• shots with native tea picking grandmas or better yet maidens
  • shots with village kids...
(I was too lazy to make a photo collage...)

Sunday, September 27, 2015

Autumnal Brew

To properly celebrate the autumnal equinox in Berkeley, I rely on pumpkins to signal the end of summer.  Because the seasons can be ambiguous and inconsistent in the Bay Area, we have to make a special effort to denote the seasons. 
Warty squashes thankfully have their admirers and if I had my way, I would fill up my house with dozens of misshapen varieties. Once I had a tower of blue triambles as our Christmas tree.  This year I settled on the blue Marina di Chioggia being more mindful of their culinary ends while my husband chose the peachy Galeuse d'Eysines.  Supposedly sugars leaching through the skin is what causes these peanut skin like protrusions so this beauty must be quite the sweet bomb. We have about six months to keep it so I may not split it open until next year.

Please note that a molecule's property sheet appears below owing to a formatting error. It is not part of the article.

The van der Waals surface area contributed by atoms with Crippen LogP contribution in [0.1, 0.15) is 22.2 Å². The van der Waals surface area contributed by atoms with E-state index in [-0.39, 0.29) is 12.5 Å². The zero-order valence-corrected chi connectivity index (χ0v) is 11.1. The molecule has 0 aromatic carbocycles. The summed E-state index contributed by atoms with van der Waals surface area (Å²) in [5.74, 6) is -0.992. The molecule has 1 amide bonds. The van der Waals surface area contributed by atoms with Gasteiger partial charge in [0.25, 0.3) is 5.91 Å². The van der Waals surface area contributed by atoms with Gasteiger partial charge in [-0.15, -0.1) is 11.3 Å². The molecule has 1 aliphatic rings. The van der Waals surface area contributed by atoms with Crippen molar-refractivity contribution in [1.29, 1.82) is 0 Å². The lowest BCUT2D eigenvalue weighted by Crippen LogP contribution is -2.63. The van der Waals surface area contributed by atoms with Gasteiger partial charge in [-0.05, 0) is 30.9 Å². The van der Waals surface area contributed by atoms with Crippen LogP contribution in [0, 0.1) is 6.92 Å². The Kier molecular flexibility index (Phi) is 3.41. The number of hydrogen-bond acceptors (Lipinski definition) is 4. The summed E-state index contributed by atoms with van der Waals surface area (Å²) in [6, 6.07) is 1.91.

In cooler weather, I find the darker roasted brews more appealing- roasted oolongs and yanchas fitting the bill. I find I've become less finicky and I tend to brew what's within easy reach. I've been going through leftover Wuyi Star yanchas from my rock bottom yancha phase.  While I would not bother to buy their De Hong Pao again, it's quite alright on a autumn Sunday afternoon for some warm cozy feels.

Saturday, September 05, 2015

Tea Haiku

This clever haiku by a nine year old and made the twitter rounds a while back.

So naturally my mind started syllable counting numbers I know.

Nineteen ninety nine
Seven out of ten

Sunday, August 30, 2015

2010 Douji Feng Huang You

Here in Shulandia, we plod on taking joy even in the minutest difference in the shus of this earth. While some might think life is too short to drink shu, I'm in the camp that life is too long not to drink shu.  I still have quite a few random unopened beengs waiting to underwhelm me and I finally gave this 2010 Douji Phoenix Tour a whirl.

Douji's foray into shu must not have been a wild success as the Feng Huang You(Phoenix Tour) beengs boast no tea expo awards of any kind.  Douji appear to have had only a brief stint with making shu (2009 to 2013).  My records show I bought this beeng for $12.99 now to be had for $74.99 from the same vendor making it my best investment from 2012.  After the buckets of ducats I lost last week in the market crash, it's half an ounce of comfort.